The last in chronology of the six reports before the District Judge was from Dr Ung and it was dated 14 April 2016 (“Dr Ung’s third report”).13 The Defence tendered it after the appellant had pleaded guilty on 11 April 2016. It traversed recommendations regarding the appellant’s ongoing treatment and the role the appellant’s husband can play to reduce her risk of recidivism. However, Dr Ung did not clarify in his report why he found a “direct and causal relationship” between the appellant’s illness and her offending behaviour.

In its submissions before the District Judge, the Prosecution contended that Dr Koh’s opinion ought to be preferred to that of Dr Ung since: The abuse inflicted by the appellant...

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24 cases
  • Tan Gek Young v Public Prosecutor and another appeal
    • Singapore
    • High Court (Singapore)
    • 17 August 2017
    ...the offending conduct that it diminishes the offender’s capacity to exercise self-control and restraint (Chong Yee Ka v Public Prosecutor [2017] SGHC 47 at [82]). Tan’s submission is that his chronic stress disorder “had a bearing” on why he supplied cough preparations to patients who haras......
  • Public Prosecutor v Kong Peng Yee
    • Singapore
    • Court of Appeal (Singapore)
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    ...which vitiates the offender’s self-control is ordinarily mitigating (see Chong Hou En at [33]). Thus in Chong Yee Ka v Public Prosecutor [2017] 4 SLR 309 at [82], where the offender was diagnosed with obsessive compulsive disorder and depressive disorder, the crucial issue was “whether the ......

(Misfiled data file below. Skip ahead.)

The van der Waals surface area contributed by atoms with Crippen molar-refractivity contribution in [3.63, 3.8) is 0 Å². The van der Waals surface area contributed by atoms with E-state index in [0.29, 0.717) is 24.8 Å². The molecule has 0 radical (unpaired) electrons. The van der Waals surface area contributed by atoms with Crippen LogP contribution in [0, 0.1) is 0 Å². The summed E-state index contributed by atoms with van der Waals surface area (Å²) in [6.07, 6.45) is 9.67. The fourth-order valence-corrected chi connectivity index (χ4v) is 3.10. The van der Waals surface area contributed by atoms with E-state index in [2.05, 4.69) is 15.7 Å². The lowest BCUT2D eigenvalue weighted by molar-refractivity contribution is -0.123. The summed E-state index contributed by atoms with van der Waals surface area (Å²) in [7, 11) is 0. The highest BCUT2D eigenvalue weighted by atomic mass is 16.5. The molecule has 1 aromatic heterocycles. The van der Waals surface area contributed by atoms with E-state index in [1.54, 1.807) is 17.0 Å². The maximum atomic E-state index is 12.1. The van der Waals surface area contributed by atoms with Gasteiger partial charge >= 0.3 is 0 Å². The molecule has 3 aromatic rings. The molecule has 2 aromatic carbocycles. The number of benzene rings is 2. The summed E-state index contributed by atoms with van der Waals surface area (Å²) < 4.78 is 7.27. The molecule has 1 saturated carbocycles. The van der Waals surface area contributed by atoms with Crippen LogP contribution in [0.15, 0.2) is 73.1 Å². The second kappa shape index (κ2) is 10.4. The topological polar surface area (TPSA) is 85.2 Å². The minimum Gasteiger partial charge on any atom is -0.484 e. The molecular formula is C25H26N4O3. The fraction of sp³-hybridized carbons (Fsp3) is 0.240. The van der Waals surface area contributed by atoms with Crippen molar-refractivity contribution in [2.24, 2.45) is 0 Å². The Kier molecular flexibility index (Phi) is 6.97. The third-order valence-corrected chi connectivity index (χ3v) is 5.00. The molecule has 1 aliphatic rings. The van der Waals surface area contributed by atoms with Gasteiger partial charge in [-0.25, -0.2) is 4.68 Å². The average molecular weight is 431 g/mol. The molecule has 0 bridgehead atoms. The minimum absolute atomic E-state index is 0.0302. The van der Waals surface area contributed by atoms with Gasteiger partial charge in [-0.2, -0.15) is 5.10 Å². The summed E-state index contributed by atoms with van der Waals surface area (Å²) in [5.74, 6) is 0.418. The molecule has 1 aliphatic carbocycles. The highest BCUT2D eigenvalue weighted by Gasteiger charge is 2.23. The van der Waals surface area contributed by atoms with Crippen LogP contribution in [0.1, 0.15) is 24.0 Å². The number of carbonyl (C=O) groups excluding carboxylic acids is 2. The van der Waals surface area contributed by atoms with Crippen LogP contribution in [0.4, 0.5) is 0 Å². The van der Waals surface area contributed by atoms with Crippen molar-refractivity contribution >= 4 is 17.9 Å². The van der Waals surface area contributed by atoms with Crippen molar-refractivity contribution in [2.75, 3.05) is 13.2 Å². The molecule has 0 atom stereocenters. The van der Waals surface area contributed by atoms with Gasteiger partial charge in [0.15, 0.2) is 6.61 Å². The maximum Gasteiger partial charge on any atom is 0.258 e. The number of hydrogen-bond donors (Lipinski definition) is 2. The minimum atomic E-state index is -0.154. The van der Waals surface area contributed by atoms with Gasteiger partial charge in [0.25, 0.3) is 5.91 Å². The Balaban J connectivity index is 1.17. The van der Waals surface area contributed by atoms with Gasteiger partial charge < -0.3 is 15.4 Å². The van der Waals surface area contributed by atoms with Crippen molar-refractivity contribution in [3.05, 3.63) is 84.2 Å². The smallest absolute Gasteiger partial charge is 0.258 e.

• Tay Wee Kiat and another v Public Prosecutor and another appeal
    • Singapore
    • High Court (Singapore)
    • 2 March 2018
    ...ADF v PP [2010] 1 SLR 874 (folld) Ang Lilian v PP [2017] 4 SLR 1072 (refd) Chang Kar Meng v PP [2017] 2 SLR 68 (refd) Chong Yee Ka v PP [2017] 4 SLR 309 (refd) Chua Siew Peng v PP [2017] 4 SLR 1247 (refd) Farida Begam d/o Mohd Artham v PP [2001] 3 SLR(R) 592; [2001] 4 SLR 610 (refd) Janarda......
  • PP v Chia Kee Chen
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    • Court of Appeal (Singapore)
    • 27 June 2018
    ...Accordingly, the Prosecution's appeal against the sentence was allowed: at [136] to [143]. Case(s) referred to Chong Yee Ka v PP [2017] 4 SLR 309 (refd) Daniel Vijay s/o Katherasan v PP [2010] 4 SLR 1119 (folld) Kho Jabing v PP [2011] 3 SLR 634 (refd) JSI Shipping (S) Pte Ltd v Teofoongwong......
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1 books & journal articles
  • Criminal Procedure, Evidence and Sentencing
    • Singapore
    • Singapore Academy of Law Annual Review No. 2017, December 2017
    • 1 December 2017
    ...Rahmat v Public Prosecutor [2017] 1 SLR 505 at [74]–[76]. 70 Iskandar bin Rahmat v Public Prosecutor [2017] 1 SLR 505 at [109]–[110]. 71 [2017] 4 SLR 309. 72 Chong Yee Ka v Public Prosecutor [2017] 4 SLR 309 at [24]. 73 Chong Yee Ka v Public Prosecutor [2017] 4 SLR 309 at [27]–[29]. 74 [201......